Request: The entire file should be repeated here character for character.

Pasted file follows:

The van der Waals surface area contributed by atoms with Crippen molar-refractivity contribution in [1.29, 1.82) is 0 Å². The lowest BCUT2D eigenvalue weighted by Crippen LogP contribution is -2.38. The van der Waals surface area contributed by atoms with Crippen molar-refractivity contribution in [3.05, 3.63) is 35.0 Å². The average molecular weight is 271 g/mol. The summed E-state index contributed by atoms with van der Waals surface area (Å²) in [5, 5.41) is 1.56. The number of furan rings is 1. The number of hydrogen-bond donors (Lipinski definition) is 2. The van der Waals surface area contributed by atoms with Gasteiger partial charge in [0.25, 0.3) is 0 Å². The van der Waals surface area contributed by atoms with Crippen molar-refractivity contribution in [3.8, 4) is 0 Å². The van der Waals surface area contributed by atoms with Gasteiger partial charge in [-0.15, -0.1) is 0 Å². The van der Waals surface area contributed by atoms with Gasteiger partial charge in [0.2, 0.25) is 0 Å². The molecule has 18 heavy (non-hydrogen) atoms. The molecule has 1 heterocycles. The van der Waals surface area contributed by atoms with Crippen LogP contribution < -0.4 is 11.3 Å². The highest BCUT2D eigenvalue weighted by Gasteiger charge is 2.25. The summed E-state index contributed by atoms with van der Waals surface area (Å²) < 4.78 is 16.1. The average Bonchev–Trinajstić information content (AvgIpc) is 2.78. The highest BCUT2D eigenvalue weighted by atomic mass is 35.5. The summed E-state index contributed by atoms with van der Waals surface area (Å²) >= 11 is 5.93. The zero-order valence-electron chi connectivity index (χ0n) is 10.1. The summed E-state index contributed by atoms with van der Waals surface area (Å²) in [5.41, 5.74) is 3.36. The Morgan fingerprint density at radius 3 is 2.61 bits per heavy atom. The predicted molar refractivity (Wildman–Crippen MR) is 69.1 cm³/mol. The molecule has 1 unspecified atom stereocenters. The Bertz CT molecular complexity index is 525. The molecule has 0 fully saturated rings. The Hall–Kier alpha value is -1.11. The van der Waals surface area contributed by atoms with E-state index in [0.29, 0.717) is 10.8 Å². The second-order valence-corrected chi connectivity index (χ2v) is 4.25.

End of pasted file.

The van der Waals surface area contributed by atoms with Crippen molar-refractivity contribution in [1.29, 1.82) is 0 Å². The lowest BCUT2D eigenvalue weighted by Crippen LogP contribution is -2.38. The van der Waals surface area contributed by atoms with Crippen molar-refractivity contribution in [3.05, 3.63) is 35.0 Å². The average molecular weight is 271 g/mol. The summed E-state index contributed by atoms with van der Waals surface area (Å²) in [5, 5.41) is 1.56. The number of furan rings is 1. The number of hydrogen-bond donors (Lipinski definition) is 2. The van der Waals surface area contributed by atoms with Gasteiger partial charge in [0.25, 0.3) is 0 Å². The van der Waals surface area contributed by atoms with Crippen molar-refractivity contribution in [3.8, 4) is 0 Å². The van der Waals surface area contributed by atoms with Gasteiger partial charge in [-0.15, -0.1) is 0 Å². The van der Waals surface area contributed by atoms with Gasteiger partial charge in [0.2, 0.25) is 0 Å². The molecule has 18 heavy (non-hydrogen) atoms. The molecule has 1 heterocycles. The van der Waals surface area contributed by atoms with Crippen LogP contribution < -0.4 is 11.3 Å². The highest BCUT2D eigenvalue weighted by Gasteiger charge is 2.25. The summed E-state index contributed by atoms with van der Waals surface area (Å²) < 4.78 is 16.1. The average Bonchev–Trinajstić information content (AvgIpc) is 2.78. The highest BCUT2D eigenvalue weighted by atomic mass is 35.5. The summed E-state index contributed by atoms with van der Waals surface area (Å²) >= 11 is 5.93. The zero-order valence-electron chi connectivity index (χ0n) is 10.1. The summed E-state index contributed by atoms with van der Waals surface area (Å²) in [5.41, 5.74) is 3.36. The Morgan fingerprint density at radius 3 is 2.61 bits per heavy atom. The predicted molar refractivity (Wildman–Crippen MR) is 69.1 cm³/mol. The molecule has 1 unspecified atom stereocenters. The Bertz CT molecular complexity index is 525. The molecule has 0 fully saturated rings. The Hall–Kier alpha value is -1.11. The van der Waals surface area contributed by atoms with E-state index in [0.29, 0.717) is 10.8 Å². The second-order valence-corrected chi connectivity index (χ2v) is 4.25.